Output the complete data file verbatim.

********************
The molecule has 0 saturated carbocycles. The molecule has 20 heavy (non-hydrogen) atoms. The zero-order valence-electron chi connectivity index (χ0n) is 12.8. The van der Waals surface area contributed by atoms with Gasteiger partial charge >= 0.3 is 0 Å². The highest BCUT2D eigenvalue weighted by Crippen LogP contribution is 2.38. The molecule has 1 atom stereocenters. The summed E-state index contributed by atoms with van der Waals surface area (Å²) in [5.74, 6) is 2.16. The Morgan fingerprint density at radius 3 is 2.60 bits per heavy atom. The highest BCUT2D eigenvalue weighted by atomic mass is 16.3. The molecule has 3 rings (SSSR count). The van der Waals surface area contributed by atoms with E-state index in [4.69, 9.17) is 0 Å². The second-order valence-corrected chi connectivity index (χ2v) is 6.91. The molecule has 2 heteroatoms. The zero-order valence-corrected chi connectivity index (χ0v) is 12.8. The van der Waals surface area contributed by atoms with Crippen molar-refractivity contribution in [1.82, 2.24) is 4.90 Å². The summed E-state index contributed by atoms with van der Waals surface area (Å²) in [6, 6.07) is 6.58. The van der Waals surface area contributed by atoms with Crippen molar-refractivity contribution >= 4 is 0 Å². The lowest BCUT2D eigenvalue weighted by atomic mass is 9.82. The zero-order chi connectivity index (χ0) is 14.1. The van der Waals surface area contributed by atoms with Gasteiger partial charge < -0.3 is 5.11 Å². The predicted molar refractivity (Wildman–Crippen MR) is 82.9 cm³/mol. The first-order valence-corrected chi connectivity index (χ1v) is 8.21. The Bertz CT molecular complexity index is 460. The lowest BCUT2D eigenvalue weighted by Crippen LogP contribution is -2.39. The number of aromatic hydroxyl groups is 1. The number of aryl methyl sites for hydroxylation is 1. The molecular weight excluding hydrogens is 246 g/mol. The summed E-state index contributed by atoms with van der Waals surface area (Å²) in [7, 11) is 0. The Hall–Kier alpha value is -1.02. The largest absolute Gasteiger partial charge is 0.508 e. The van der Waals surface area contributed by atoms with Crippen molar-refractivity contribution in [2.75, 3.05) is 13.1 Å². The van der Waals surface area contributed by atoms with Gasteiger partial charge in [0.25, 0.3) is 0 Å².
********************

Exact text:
The molecule has 0 saturated carbocycles. The molecule has 20 heavy (non-hydrogen) atoms. The zero-order valence-electron chi connectivity index (χ0n) is 12.8. The van der Waals surface area contributed by atoms with Gasteiger partial charge >= 0.3 is 0 Å². The highest BCUT2D eigenvalue weighted by Crippen LogP contribution is 2.38. The molecule has 1 atom stereocenters. The summed E-state index contributed by atoms with van der Waals surface area (Å²) in [5.74, 6) is 2.16. The Morgan fingerprint density at radius 3 is 2.60 bits per heavy atom. The highest BCUT2D eigenvalue weighted by atomic mass is 16.3. The molecule has 3 rings (SSSR count). The van der Waals surface area contributed by atoms with E-state index in [4.69, 9.17) is 0 Å². The second-order valence-corrected chi connectivity index (χ2v) is 6.91. The molecule has 2 heteroatoms. The zero-order valence-corrected chi connectivity index (χ0v) is 12.8. The van der Waals surface area contributed by atoms with Crippen molar-refractivity contribution in [1.82, 2.24) is 4.90 Å². The summed E-state index contributed by atoms with van der Waals surface area (Å²) in [6, 6.07) is 6.58. The van der Waals surface area contributed by atoms with Crippen molar-refractivity contribution >= 4 is 0 Å². The lowest BCUT2D eigenvalue weighted by atomic mass is 9.82. The zero-order chi connectivity index (χ0) is 14.1. The van der Waals surface area contributed by atoms with Gasteiger partial charge < -0.3 is 5.11 Å². The predicted molar refractivity (Wildman–Crippen MR) is 82.9 cm³/mol. The first-order valence-corrected chi connectivity index (χ1v) is 8.21. The Bertz CT molecular complexity index is 460. The lowest BCUT2D eigenvalue weighted by Crippen LogP contribution is -2.39. The number of aromatic hydroxyl groups is 1. The number of aryl methyl sites for hydroxylation is 1. The molecular weight excluding hydrogens is 246 g/mol. The summed E-state index contributed by atoms with van der Waals surface area (Å²) in [7, 11) is 0. The Hall–Kier alpha value is -1.02. The largest absolute Gasteiger partial charge is 0.508 e. The van der Waals surface area contributed by atoms with Crippen molar-refractivity contribution in [2.75, 3.05) is 13.1 Å². The van der Waals surface area contributed by atoms with Gasteiger partial charge in [0.25, 0.3) is 0 Å².